Mobile phone use among young children may cause “significant educational costs”, with those who own a phone at nine years old faring less well in academic development as they get older, according to the Economic and Social Research Institute (ESRI).
The ESRI found the negative association between early smartphone use and academic development persisted across socio-economic groups, regardless of a child’s background.
It used data on 8,500 nine-year-old children in Ireland from the ‘Growing Up in Ireland’ study, to examine how children with longer or shorter periods of mobile phone ownership performed on standardised reading and maths tests.
It found that children who owned a mobile phone at nine years-old scored 4% less on average in standardised reading and maths tests by the time they were 13.
“Parents and policymakers should consider whether the benefits of phone availability for children are sufficiently large to justify such costs,” the report warns.
Selina McCoy, Associate Research Professor at the ESRI said the study is the first time the ESRI has looked at the impact of mobile phone ownership on children’s academic development.
The study reveals that children’s access to mobile phones is influenced by their family and school characteristics.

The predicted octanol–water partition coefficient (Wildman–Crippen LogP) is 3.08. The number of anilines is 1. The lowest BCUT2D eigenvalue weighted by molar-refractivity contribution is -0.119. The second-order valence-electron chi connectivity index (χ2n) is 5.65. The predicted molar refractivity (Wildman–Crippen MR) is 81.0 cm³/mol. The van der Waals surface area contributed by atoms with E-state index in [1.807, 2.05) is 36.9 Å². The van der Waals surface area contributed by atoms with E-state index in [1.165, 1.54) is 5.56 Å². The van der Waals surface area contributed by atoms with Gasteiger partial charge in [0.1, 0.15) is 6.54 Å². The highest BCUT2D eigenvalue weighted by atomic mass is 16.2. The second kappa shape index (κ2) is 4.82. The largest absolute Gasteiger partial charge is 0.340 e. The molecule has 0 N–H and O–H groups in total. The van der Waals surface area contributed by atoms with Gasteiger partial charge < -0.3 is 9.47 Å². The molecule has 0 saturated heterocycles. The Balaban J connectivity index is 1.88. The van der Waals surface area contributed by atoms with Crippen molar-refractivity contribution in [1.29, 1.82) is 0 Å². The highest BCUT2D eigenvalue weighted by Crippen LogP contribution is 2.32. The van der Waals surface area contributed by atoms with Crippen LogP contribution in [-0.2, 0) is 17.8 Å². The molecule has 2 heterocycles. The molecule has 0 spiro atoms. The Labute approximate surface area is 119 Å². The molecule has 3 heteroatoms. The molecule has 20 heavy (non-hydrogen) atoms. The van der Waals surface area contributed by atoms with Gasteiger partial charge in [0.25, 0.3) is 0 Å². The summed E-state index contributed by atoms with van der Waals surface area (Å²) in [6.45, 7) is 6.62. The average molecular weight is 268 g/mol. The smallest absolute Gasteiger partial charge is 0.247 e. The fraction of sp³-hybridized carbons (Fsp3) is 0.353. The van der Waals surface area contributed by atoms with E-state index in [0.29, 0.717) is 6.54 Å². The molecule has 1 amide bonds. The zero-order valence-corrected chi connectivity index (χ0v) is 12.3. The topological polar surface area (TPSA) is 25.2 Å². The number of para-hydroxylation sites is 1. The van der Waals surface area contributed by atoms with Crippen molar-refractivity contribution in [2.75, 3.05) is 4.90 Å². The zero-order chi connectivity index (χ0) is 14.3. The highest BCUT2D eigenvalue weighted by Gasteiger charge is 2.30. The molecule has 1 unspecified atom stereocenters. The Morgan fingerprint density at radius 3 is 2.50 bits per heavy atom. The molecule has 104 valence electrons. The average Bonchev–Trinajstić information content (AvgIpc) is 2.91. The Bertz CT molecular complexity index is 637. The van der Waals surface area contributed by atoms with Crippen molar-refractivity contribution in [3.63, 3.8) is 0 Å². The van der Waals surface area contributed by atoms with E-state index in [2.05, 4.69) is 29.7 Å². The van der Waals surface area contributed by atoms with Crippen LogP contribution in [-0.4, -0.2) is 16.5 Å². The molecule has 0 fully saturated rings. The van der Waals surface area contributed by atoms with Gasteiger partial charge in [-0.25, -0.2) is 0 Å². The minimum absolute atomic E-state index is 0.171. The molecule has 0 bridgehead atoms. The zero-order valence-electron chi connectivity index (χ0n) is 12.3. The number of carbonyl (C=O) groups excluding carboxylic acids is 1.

Children with more highly educated parents and those with higher incomes are less likely to own a phone at a young age, while children attending more socially disadvantaged schools are more likely to have phones.
However the study’s authors said such factors were considered when assessing the outcomes for their research, and the negative association between early smartphone use and academic development was consistent regardless of background.
The findings may inform the ongoing debate about the benefits and pitfalls surrounding the use of smartphones by young people.
Last year the then-Education Minister Richard Bruton issued a circular calling for consultation between parents, teachers, and students about the use of devices in schools.
"New technologies are fundamentally transforming the world we live in. While these changes offer fantastic opportunities for our young people they are also associated with potential risks, which we as a Government are responding to," Mr Bruton said at the time.
Last summer Independent Senator Gerard Craughwell introduced a Bill that would prohibit the use of smartphones in schools by students.
The proposal would operate a ‘three strikes’ system that would see a child’s phone confiscated for a day, a week, or an entire school term depending on the number of times they are caught using the device during class.